Favorite Cuisine?

Apparently, people like to eat.

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Favorite Cuisine?

American
6
7%
Latin American
1
1%
West European
7
8%
Mediterranean
18
20%
East European
0
No votes
African
1
1%
East Asian
45
51%
Middle Eastern
3
3%
Tropical
0
No votes
Other
7
8%
 
Total votes: 88

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Postby Kawa » Mon Jul 23, 2007 4:49 pm UTC

In America, much of the time restaurant staff is paid under minimum wage and expected to make the difference in tips. (This is considered perfectly reasonable.) It's believed that this will hold them to a higher standard and do their job better.

I always tip, and often quite generously. Whenever possible, I tip the waiter directly instead of just leaving it on the table; if I can get access to the chef, then I will tip directly to the chef as well.

The best thing was when I went to a small family-run Japanese restaurant in Florida, where they make the sushi in front of you - I tipped the sushi chef and it turns out it was the owner of the place! He was rarely tipped directly and was very grateful. My boyfriend and I are regulars at the place, and I can't help but think that a little extra money out of my pocket is reasonable in exchange for warm, friendly service (they even recognize our faces when we go in and know I'm allergic to poultry, for instance.)
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Postby SecondTalon » Mon Jul 23, 2007 4:56 pm UTC

I don't like that it's okay for a restaurant owner to pay his employees less than minimum wage because they'll make the rest up in tips. It shouldn't be my responsibility to pay his employees directly. That being said, I tip, and I tip.. well, I tip okay, I guess. 15-20%, more if the server kicked ass.. But it's part of how it's done. If I was unwilling to tip, I wouldn't eat out.

On the flip side, though, I hate that they're taxed on their tips. That's cash I gave them.. like a gift. So unless I'm tipping them over $10,000, they shouldn't be taxed.. and yet they are.

So I always try to tip in cash. Easier to lie about it that way.
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Postby dubsola » Mon Jul 23, 2007 5:03 pm UTC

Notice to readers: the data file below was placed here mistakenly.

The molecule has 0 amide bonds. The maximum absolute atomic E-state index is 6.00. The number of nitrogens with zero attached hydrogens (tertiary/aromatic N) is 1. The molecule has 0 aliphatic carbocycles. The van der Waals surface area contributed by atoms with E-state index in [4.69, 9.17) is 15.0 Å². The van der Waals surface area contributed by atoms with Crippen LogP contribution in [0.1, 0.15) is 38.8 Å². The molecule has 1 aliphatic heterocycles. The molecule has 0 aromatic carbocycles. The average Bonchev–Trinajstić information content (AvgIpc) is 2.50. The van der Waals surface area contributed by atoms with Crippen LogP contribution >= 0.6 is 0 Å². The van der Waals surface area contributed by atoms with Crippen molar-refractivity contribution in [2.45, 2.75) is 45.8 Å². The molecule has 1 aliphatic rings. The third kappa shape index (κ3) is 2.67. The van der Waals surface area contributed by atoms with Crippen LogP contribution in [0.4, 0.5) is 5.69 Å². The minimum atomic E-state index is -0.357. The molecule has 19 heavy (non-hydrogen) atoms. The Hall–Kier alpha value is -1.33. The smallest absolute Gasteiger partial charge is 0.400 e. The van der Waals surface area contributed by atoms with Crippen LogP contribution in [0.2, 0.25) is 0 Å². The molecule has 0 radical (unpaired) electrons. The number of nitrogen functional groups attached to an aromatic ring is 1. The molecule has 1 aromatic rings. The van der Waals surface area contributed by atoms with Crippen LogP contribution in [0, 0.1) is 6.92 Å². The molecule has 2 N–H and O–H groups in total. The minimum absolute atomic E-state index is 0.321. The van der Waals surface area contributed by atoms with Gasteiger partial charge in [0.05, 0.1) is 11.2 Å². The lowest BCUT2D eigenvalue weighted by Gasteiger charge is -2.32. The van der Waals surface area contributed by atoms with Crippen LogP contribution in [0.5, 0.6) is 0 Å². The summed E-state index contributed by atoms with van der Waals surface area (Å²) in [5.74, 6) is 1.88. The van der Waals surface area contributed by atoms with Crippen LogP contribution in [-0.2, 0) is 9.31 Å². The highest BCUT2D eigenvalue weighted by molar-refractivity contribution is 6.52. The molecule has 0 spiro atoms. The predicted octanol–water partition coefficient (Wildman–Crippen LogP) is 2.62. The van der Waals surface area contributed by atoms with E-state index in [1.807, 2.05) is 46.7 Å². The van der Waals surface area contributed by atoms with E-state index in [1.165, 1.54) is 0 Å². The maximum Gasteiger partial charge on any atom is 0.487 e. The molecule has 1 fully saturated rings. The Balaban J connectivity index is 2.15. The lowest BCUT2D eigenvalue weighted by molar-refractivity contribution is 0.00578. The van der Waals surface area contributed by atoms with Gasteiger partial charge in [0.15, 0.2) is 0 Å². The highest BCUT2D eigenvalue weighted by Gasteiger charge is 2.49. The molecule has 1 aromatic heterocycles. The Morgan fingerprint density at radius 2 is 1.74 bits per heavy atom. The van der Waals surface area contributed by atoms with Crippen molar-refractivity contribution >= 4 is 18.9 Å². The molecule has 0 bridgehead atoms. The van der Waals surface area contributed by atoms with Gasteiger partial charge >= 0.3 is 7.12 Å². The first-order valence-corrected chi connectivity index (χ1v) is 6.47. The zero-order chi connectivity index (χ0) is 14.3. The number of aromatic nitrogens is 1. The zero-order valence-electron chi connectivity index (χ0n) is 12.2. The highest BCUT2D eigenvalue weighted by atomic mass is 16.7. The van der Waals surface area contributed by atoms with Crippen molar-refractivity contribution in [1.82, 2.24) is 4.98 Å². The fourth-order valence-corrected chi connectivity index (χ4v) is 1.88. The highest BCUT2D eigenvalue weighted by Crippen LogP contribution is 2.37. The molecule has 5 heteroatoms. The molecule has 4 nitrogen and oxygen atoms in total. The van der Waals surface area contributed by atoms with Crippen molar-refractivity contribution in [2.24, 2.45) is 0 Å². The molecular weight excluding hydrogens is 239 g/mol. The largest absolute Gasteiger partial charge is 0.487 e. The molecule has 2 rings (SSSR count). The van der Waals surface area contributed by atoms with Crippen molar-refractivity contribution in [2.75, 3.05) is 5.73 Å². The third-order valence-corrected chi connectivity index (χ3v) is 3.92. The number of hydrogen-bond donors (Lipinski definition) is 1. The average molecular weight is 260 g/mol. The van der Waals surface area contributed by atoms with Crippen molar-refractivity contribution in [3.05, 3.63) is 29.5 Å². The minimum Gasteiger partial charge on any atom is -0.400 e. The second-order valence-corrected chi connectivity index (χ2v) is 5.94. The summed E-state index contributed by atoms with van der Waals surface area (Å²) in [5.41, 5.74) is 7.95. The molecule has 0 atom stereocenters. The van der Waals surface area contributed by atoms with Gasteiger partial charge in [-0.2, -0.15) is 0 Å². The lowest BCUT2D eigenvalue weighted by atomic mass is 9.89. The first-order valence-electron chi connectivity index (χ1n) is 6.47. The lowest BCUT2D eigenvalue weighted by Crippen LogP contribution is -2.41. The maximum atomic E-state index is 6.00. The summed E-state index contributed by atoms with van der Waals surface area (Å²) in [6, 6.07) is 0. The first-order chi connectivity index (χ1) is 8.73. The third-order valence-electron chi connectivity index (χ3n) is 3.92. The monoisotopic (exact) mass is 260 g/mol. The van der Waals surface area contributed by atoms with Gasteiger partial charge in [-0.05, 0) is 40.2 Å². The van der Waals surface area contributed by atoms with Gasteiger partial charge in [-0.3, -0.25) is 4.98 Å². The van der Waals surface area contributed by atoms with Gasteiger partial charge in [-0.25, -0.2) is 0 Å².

PatrickRsGhost wrote:A word of advice: Don't go to Sonny's or Woody's. Both of those are chain restaurants. If you find more than three or four locations of a single restaurant, steer clear from it. There are a few exceptions. Start with the local restaurants. The ones owned by a family, not some major company. The local restaurants are usually much more full of win than your commercialized restaurants like Sonny's.


That is my exact strategy for deciding where to eat, when I don't know the area and have no clues.

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Postby PatrickRsGhost » Mon Jul 23, 2007 5:06 pm UTC

dubsola wrote:
PatrickRsGhost wrote:A word of advice: Don't go to Sonny's or Woody's. Both of those are chain restaurants. If you find more than three or four locations of a single restaurant, steer clear from it. There are a few exceptions. Start with the local restaurants. The ones owned by a family, not some major company. The local restaurants are usually much more full of win than your commercialized restaurants like Sonny's.


That is my exact strategy for deciding where to eat, when I don't know the area and have no clues.


And the plus side of this: When you're in an area you're not familiar with, these local establishments tend to give you more of a feel of the atmosphere in said area.
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Postby Bakemaster » Mon Jul 23, 2007 5:51 pm UTC

redthegreat wrote:English food was never bad, people just don't apreciate that in england food is traditionally used to fill you up, not as a means of social interactions, however spit roast pork or something traditional like that is the very essence of what Americans would consider "BBQ's" slow roasted over half a day until the meat peals off the bone. BBQ's in America are just plain wrong, get it right.

Does English food involve a lot of beans? That would explain why you're talking out your ass.

SecondTalon wrote:On the flip side, though, I hate that they're taxed on their tips. That's cash I gave them.. like a gift. So unless I'm tipping them over $10,000, they shouldn't be taxed.. and yet they are.

You may not be giving them that much, but any full time server at a decent restaurant in the U.S. makes several times that in tips during the year, all told. Why should they not pay taxes on their income when everyone else does?